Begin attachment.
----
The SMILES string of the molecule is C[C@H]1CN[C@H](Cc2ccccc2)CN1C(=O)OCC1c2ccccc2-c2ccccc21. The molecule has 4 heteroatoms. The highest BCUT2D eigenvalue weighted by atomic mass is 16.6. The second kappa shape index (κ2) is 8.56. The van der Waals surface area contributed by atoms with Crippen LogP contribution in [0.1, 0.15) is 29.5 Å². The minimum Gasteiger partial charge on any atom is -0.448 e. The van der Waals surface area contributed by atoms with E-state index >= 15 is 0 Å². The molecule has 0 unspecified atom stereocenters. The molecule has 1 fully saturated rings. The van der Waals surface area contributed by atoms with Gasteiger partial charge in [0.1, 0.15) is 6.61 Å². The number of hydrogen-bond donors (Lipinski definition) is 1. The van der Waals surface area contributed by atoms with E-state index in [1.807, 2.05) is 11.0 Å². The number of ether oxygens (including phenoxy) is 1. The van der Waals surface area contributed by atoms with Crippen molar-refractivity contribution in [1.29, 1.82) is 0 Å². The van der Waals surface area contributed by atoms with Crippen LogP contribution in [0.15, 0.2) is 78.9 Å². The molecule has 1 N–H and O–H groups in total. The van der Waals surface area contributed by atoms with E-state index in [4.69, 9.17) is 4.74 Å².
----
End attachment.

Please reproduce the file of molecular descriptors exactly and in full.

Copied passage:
The SMILES string of the molecule is C[C@H]1CN[C@H](Cc2ccccc2)CN1C(=O)OCC1c2ccccc2-c2ccccc21. The molecule has 4 heteroatoms. The highest BCUT2D eigenvalue weighted by atomic mass is 16.6. The second kappa shape index (κ2) is 8.56. The van der Waals surface area contributed by atoms with Crippen LogP contribution in [0.1, 0.15) is 29.5 Å². The minimum Gasteiger partial charge on any atom is -0.448 e. The van der Waals surface area contributed by atoms with E-state index >= 15 is 0 Å². The molecule has 0 unspecified atom stereocenters. The molecule has 1 fully saturated rings. The van der Waals surface area contributed by atoms with Gasteiger partial charge in [0.1, 0.15) is 6.61 Å². The number of hydrogen-bond donors (Lipinski definition) is 1. The van der Waals surface area contributed by atoms with E-state index in [1.807, 2.05) is 11.0 Å². The number of ether oxygens (including phenoxy) is 1. The van der Waals surface area contributed by atoms with Crippen molar-refractivity contribution in [1.29, 1.82) is 0 Å². The van der Waals surface area contributed by atoms with Crippen LogP contribution in [0.15, 0.2) is 78.9 Å². The molecule has 1 N–H and O–H groups in total. The van der Waals surface area contributed by atoms with E-state index in [4.69, 9.17) is 4.74 Å².